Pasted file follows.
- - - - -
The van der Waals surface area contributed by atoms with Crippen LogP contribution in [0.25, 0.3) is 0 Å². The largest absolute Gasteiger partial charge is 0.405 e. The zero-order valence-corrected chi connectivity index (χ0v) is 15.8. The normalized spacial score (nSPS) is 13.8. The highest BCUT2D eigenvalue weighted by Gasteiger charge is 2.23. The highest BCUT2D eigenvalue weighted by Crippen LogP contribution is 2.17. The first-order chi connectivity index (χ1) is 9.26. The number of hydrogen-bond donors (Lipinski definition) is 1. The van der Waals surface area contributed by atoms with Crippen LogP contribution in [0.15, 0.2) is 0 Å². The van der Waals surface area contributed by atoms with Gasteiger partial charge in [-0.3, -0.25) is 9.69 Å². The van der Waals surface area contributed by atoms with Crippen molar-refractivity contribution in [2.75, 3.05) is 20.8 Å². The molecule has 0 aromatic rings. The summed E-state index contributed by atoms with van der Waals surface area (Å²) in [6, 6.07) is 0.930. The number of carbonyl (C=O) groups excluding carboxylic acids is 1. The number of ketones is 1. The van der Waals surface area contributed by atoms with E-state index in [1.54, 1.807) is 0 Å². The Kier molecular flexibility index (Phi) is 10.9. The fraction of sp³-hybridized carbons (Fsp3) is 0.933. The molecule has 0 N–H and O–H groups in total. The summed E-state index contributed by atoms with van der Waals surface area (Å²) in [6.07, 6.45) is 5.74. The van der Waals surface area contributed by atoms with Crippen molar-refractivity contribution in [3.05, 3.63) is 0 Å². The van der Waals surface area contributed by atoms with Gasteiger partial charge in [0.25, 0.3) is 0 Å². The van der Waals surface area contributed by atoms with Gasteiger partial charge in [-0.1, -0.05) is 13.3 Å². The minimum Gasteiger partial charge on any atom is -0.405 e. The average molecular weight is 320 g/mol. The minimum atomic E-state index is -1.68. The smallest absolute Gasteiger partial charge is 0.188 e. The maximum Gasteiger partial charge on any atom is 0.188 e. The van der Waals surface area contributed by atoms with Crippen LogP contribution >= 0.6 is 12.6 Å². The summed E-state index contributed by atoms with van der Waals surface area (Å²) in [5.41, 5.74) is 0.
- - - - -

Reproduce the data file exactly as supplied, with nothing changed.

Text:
The van der Waals surface area contributed by atoms with Crippen LogP contribution in [0.25, 0.3) is 0 Å². The largest absolute Gasteiger partial charge is 0.405 e. The zero-order valence-corrected chi connectivity index (χ0v) is 15.8. The normalized spacial score (nSPS) is 13.8. The highest BCUT2D eigenvalue weighted by Gasteiger charge is 2.23. The highest BCUT2D eigenvalue weighted by Crippen LogP contribution is 2.17. The first-order chi connectivity index (χ1) is 9.26. The number of hydrogen-bond donors (Lipinski definition) is 1. The van der Waals surface area contributed by atoms with Crippen LogP contribution in [0.15, 0.2) is 0 Å². The van der Waals surface area contributed by atoms with Gasteiger partial charge in [-0.3, -0.25) is 9.69 Å². The van der Waals surface area contributed by atoms with Crippen molar-refractivity contribution in [2.75, 3.05) is 20.8 Å². The molecule has 0 aromatic rings. The summed E-state index contributed by atoms with van der Waals surface area (Å²) in [6, 6.07) is 0.930. The number of carbonyl (C=O) groups excluding carboxylic acids is 1. The number of ketones is 1. The van der Waals surface area contributed by atoms with E-state index in [1.54, 1.807) is 0 Å². The Kier molecular flexibility index (Phi) is 10.9. The fraction of sp³-hybridized carbons (Fsp3) is 0.933. The molecule has 0 N–H and O–H groups in total. The summed E-state index contributed by atoms with van der Waals surface area (Å²) in [6.07, 6.45) is 5.74. The van der Waals surface area contributed by atoms with Crippen molar-refractivity contribution in [3.05, 3.63) is 0 Å². The van der Waals surface area contributed by atoms with Gasteiger partial charge in [0.25, 0.3) is 0 Å². The van der Waals surface area contributed by atoms with Gasteiger partial charge in [-0.1, -0.05) is 13.3 Å². The minimum Gasteiger partial charge on any atom is -0.405 e. The average molecular weight is 320 g/mol. The minimum atomic E-state index is -1.68. The smallest absolute Gasteiger partial charge is 0.188 e. The maximum Gasteiger partial charge on any atom is 0.188 e. The van der Waals surface area contributed by atoms with Crippen LogP contribution >= 0.6 is 12.6 Å². The summed E-state index contributed by atoms with van der Waals surface area (Å²) in [5.41, 5.74) is 0.